In the continuous welding and laying of the pipeline there is a severe time restriction on the step of protecting the welded joint before the pipe is lowered into the sea and currently, the application of the mastic coating has to be carried out in less than five minutes. The existing practice for mastic application consists of crushing planks of mastic which are heated to 180 area. The mastic is then hot poured into a simple thin steel mould around the field joint which is retained on the joint during its service lifetime. No inspection of the joint is possible and the mould has to be retained around the joint because there is insufficient time for the mastic material to cool down before leaving the lay barge. This operational practice has disadvantages in that:
the joint cannot be inspected on completion;
the steel mould is not re-usable and, on the sea bed, is a cause of damage to fishing nets;
the hot application technique requires considerable manpower and the machinery has significant operational and safety limitations.
We now provide an improved process which, by utilizing pressure, makes it possible to operate at much lower temperatures, to form the mastic coating in a reusable mould and to inspect the coating before the pipeline is lowered into the sea.
According to the present invention a process of forming a mastic coating on a joint in a pipeline for undersea use comprises clamping a mould around the joint in the pipeline to form a cavity between the joint and the mould, filling the cavity with mastic by forcing into it under pressure a charge of mastic at a temperature of not more than 70 releasing the pressure and opening and removing the mould. The temperature at which the mastic is forced into the mould depends on the flow properties of the mastic. Factors determining the flow properties of the mastic are the properties of the binder, the nature of the filler and the binder/filler ratio but we have found that the mastics at present used in the hot pouring process, in particular marine mastics D1 and D2 as supplied by Tarmac Roadstone, can be used in the new process at temperatures of about 50 compositions:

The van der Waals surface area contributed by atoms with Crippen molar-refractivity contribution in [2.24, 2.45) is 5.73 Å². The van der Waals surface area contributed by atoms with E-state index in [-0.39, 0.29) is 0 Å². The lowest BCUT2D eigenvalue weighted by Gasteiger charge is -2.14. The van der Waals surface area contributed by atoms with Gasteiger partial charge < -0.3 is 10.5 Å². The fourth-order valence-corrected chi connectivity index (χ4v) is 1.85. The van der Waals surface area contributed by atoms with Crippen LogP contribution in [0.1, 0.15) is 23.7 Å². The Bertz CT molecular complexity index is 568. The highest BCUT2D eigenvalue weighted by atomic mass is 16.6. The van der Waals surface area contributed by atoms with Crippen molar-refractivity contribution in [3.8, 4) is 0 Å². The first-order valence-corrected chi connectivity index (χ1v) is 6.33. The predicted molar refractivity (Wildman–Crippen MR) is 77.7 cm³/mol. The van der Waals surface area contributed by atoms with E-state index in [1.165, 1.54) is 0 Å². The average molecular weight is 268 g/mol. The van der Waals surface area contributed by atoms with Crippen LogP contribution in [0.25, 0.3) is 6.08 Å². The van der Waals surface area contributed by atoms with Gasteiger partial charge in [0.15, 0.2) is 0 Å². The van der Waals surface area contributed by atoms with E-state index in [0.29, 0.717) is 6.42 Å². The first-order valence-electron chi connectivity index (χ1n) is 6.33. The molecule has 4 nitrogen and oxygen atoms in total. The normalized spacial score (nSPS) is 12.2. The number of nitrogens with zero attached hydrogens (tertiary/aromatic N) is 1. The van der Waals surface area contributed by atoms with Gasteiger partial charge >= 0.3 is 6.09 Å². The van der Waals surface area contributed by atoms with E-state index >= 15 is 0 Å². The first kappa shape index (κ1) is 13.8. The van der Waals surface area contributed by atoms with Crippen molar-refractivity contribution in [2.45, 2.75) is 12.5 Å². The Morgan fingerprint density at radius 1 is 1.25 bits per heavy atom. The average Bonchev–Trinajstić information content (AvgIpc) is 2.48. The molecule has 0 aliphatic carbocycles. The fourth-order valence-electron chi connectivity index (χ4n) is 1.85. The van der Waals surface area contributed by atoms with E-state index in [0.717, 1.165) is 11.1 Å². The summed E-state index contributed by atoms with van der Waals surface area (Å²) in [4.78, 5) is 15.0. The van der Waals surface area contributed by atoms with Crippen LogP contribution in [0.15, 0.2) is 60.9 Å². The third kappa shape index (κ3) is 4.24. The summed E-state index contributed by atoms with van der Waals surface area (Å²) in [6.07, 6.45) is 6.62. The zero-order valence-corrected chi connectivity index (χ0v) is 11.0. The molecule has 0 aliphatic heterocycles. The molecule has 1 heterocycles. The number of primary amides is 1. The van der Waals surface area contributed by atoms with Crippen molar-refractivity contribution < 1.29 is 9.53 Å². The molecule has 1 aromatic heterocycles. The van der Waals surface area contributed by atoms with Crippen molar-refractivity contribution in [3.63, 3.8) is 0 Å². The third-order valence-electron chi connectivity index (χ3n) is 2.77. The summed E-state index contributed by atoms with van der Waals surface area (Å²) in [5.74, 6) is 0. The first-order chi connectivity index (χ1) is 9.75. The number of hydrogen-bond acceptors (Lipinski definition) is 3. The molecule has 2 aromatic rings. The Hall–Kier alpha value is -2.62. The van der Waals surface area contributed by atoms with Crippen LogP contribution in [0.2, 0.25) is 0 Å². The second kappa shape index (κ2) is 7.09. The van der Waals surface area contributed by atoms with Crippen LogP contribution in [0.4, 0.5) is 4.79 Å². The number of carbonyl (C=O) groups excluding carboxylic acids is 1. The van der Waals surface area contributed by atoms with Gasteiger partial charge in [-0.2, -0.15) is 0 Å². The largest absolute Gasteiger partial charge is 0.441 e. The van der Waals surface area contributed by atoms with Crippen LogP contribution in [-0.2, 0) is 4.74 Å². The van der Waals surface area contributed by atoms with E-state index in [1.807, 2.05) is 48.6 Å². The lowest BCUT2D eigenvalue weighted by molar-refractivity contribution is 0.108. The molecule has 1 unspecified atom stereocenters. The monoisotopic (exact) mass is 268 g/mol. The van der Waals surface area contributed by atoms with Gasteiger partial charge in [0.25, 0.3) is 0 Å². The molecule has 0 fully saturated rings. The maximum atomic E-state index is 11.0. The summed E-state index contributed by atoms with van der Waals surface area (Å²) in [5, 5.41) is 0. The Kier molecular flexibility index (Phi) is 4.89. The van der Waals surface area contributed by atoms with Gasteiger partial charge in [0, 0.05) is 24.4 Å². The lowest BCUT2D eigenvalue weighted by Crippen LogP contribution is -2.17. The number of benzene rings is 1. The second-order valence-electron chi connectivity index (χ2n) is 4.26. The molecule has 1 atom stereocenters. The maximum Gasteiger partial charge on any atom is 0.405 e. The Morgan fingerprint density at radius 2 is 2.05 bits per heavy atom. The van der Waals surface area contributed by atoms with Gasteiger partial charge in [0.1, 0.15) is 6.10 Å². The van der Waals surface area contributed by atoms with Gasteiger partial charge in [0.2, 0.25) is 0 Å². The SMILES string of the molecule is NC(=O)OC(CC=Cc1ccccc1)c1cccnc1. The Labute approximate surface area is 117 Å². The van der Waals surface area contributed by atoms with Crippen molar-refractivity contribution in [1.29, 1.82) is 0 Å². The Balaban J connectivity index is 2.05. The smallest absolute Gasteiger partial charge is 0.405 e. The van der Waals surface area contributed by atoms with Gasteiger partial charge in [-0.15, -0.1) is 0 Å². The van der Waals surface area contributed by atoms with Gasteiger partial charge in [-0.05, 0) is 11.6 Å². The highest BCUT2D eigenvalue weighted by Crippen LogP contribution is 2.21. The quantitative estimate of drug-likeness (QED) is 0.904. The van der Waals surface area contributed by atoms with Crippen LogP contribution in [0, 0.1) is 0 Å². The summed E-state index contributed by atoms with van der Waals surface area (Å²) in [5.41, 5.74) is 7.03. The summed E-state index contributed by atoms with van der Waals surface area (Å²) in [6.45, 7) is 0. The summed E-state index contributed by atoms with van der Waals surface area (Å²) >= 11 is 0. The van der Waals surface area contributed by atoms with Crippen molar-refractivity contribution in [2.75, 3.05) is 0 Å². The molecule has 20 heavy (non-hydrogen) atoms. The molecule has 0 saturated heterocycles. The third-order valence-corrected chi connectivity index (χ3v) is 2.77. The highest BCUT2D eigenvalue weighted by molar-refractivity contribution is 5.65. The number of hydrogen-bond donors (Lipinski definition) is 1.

______________________________________D1. 17.0% by weight Bitumen R85/25 19.0% by weight Filler (Limestone) 64.0% by weight Aggregate 0-2.36 mm.D.2. 15.0% by weight Bitumen R85/25 17.0% by weight Filler (Limestone) 68.0% by weight Aggregate 0-5.0 mm.______________________________________
In general the mastics may comprise 8-22% wt. bitumen, 8-25% wt. filler passing a 75 microns sieve and 53-84% wt. of aggregate of a grading range from larger than 75 microns to a maximum particle size of from 2.36 mm to 37.5 mm, the percentages being by total weight of bitumen, filler and aggregate, and the aggregate having a grading curve close to a modified Fuller curve for particles of the maximum particle size chosen, said modified Fuller curve being the Fuller curve recalculated to exclude material passing 75 microns.
The mastic may be used in bulk form, e.g. in the form of a cartridge of dimensions suitable for insertion in the moulding apparatus. Preferably, however, the mastic is used in a particulate form made by chopping the bulk mastic, the minimum particle size being limited by the maximum size of the aggregate used in the mastic.
Flow properties can be determined by charging with the mastic, a heatable cylinder having an orifice plate at one end and at the other a plunger to which pressure can be applied. The orifice in the plate is suitably 10% larger than the maximum diameter of the aggregate used in the mastic. The mastic can be heated up to a temperature of about 70 pressures of up to about 50N/mm.sup.2 can be applied. By this means a mastic having suitable flow properties at particular temperatures and pressures may be selected.